Finally, you might be inclined to give Nemeroff a pass on the theory that maybe he’s the kind of guy who just doesn’t have a head for official university policy. If the internal emails posted at Pharmalot are authentic (and I have no basis for judging this one way or another), then Nemeroff seems quite fond of the details of university policy — at least when it comes to members of the Emory Department of Psychiatry communicating with the press through the media relations office rather than answering reporters’ queries directly.

Comments

  1. #1 Robert Bird
    October 8, 2008

    I am cynical enough to think that he didn’t care about the potential that he could be deceiving himself. It seems that he was more concerned with deceiving others – if he did not provide an image of being an unbiased sources on the research of psychiatric medications, then he would not be able to receive large amounts of money from GSK, so he had to hide the magnitude of the income he received from GSK. (The previous citations indicate that he knew what he was doing and if it were self-deception he were trying to minimize, he was failing badly.)

    Unless there’s more to this, it seems like Dr. Nemeroff was simply greedy and willing to use his pretense of impartiality and that of his school to make money. On the other hand, I wonder why GSK funded him if they knew about his agreement with Emory to limit his income from them or about the limitations on his funding to maintain PI status – if GSK knew of them, it looks like a rather transparent attempt to support questionable research to boost use of their drugs.

    It’s funny, too, how people who can’t tell whether a number is bigger or smaller than 10000 suddenly become language lawyers when they are receiving unwelcome questions. Imagine that.

  2. #2 Abel Pharmboy
    October 8, 2008

    Just an aside re the memos at Pharmalot – Ed Silverman is one of the top US journalists focusing on the pharmaceutical industry and he is located in a traditional geographical hotbed for manufacturers and R&D. If anyone has obtained authentic electronic communications, Mr Silverman would be the person.

    My two cents, FWIW.

  3. #3 Pat Cahalan
    October 8, 2008

    It’s an indicator of my current state of mind that I read the title of this blog post and immediately added “… walk into a bar. The drug company sez to the bartender…”

    I think one of the difficulties that the research science community has is that there is no solid expulsion process. An advanced degree such as a PhD is a certificate of accomplishment, not a certificate of professional status.

    If a CPA or doctor or licensed engineer engages in ethical shenanigans, they can lose their license, and they’re out. They’re finished; their accomplishment is not revoked (they still keep their degree), but the are no longer regarded as a member of their professional field. Time to find another line of work.

    There are of course problems with professional licensing as a social construct, but it strikes me as odd that the academic science community does not do more to censure members who behave irresponsibly or unethically. Said researchers may be socially blackballed, or turned down for tenure or publication… but there is no real outstanding ejection procedure.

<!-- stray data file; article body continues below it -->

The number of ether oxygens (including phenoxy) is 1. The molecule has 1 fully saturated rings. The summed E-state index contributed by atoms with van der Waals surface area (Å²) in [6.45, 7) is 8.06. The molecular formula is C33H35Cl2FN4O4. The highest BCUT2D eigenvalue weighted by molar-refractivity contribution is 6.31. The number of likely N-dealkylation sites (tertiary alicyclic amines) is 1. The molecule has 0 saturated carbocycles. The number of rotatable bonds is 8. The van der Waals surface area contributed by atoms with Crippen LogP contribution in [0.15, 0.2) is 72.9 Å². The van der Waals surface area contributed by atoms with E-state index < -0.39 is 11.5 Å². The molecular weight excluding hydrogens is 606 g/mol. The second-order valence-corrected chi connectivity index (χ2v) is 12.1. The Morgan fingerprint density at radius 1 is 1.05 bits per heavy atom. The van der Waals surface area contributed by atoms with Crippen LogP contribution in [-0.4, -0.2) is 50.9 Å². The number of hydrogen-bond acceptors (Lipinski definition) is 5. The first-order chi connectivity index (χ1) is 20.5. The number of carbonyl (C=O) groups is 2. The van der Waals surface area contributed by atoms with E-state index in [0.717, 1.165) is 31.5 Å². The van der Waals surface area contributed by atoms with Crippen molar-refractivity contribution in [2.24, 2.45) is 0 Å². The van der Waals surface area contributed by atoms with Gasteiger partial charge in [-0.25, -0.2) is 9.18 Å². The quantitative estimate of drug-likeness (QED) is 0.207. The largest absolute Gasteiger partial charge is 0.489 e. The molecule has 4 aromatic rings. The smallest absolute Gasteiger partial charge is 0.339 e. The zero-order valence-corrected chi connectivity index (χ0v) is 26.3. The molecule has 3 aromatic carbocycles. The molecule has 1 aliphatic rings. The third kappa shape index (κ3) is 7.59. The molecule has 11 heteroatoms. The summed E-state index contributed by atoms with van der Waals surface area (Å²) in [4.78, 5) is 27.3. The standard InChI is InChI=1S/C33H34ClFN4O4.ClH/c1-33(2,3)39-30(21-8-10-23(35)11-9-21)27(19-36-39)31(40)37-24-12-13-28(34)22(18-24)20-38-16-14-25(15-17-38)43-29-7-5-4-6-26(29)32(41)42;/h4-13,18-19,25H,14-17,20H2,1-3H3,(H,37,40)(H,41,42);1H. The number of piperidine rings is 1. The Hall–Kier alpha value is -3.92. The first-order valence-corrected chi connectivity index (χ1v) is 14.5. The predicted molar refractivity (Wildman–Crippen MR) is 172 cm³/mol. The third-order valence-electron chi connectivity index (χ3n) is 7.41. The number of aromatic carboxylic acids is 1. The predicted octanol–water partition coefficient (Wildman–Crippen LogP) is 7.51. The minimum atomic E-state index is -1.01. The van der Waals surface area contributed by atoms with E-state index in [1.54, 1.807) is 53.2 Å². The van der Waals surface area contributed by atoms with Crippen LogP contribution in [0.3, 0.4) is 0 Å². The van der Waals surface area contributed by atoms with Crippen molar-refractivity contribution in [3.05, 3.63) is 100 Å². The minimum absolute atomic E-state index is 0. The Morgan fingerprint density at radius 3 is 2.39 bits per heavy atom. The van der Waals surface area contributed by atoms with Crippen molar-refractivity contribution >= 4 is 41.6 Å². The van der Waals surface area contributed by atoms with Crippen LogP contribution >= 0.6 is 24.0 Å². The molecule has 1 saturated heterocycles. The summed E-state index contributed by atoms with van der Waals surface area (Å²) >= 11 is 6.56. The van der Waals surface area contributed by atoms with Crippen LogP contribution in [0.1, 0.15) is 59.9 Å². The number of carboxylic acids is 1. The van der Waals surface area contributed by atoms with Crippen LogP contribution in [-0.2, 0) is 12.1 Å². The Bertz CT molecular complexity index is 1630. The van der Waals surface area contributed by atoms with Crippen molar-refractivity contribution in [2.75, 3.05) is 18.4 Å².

I think of popular pseudoscience practitioners and the ability they have to introduce junk science to the public under the blanket of their degree, and I see a failure of the science community to take steps to prevent the wider social community from being damaged by these people.

    Too many scientists think of their “black sheep” brethren as “not a problem” because the science community knows and accepts that those black sheep produce junk… but they don’t consider the fact that the wider community is not sufficiently knowledgeable to recognize the junk when they see it.

  4. #4 Pat Cahalan
    October 8, 2008

    It’s an indicator of my current state of mind that I read the title of this blog post and immediately added “… walk into a bar. The drug company sez to the bartender…”

    I think one of the difficulties that the research science community has is that there is no solid expulsion process. An advanced degree such as a PhD is a certificate of accomplishment, not a certificate of professional status.

    If a CPA or doctor or licensed engineer engages in ethical shenanigans, they can lose their license, and they’re out. They’re finished; their accomplishment is not revoked (they still keep their degree), but the are no longer regarded as a member of their professional field. Time to find another line of work.

    There are of course problems with professional licensing as a social construct, but it strikes me as odd that the academic science community does not do more to censure members who behave irresponsibly or unethically. Said researchers may be socially blackballed, or turned down for tenure or publication… but there is no real outstanding ejection procedure.

    I think of popular pseudoscience practitioners and the ability they have to introduce junk science to the public under the blanket of their degree, and I see a failure of the science community to take steps to prevent the wider social community from being damaged by these people.

    Too many scientists think of their “black sheep” brethren as “not a problem” because the science community knows and accepts that those black sheep produce junk… but they don’t consider the fact that the wider community is not sufficiently knowledgeable to recognize the junk when they see it.